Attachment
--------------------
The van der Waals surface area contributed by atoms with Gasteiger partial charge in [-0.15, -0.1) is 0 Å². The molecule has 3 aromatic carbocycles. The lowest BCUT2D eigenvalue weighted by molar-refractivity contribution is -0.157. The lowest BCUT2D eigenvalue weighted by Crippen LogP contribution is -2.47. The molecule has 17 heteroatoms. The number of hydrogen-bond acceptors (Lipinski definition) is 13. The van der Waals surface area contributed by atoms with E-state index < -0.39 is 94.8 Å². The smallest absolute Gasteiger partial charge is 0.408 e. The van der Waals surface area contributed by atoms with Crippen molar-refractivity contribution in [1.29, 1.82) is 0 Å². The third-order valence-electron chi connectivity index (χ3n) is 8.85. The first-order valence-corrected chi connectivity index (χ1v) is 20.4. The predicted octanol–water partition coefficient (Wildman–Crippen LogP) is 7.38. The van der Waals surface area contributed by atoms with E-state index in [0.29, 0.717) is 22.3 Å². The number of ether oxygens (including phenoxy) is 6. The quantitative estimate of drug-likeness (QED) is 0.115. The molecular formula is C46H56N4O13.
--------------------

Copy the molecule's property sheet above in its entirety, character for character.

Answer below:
The van der Waals surface area contributed by atoms with Gasteiger partial charge in [-0.15, -0.1) is 0 Å². The molecule has 3 aromatic carbocycles. The lowest BCUT2D eigenvalue weighted by molar-refractivity contribution is -0.157. The lowest BCUT2D eigenvalue weighted by Crippen LogP contribution is -2.47. The molecule has 17 heteroatoms. The number of hydrogen-bond acceptors (Lipinski definition) is 13. The van der Waals surface area contributed by atoms with E-state index < -0.39 is 94.8 Å². The smallest absolute Gasteiger partial charge is 0.408 e. The van der Waals surface area contributed by atoms with Crippen molar-refractivity contribution in [1.29, 1.82) is 0 Å². The third-order valence-electron chi connectivity index (χ3n) is 8.85. The first-order valence-corrected chi connectivity index (χ1v) is 20.4. The predicted octanol–water partition coefficient (Wildman–Crippen LogP) is 7.38. The van der Waals surface area contributed by atoms with E-state index in [0.29, 0.717) is 22.3 Å². The number of ether oxygens (including phenoxy) is 6. The quantitative estimate of drug-likeness (QED) is 0.115. The molecular formula is C46H56N4O13.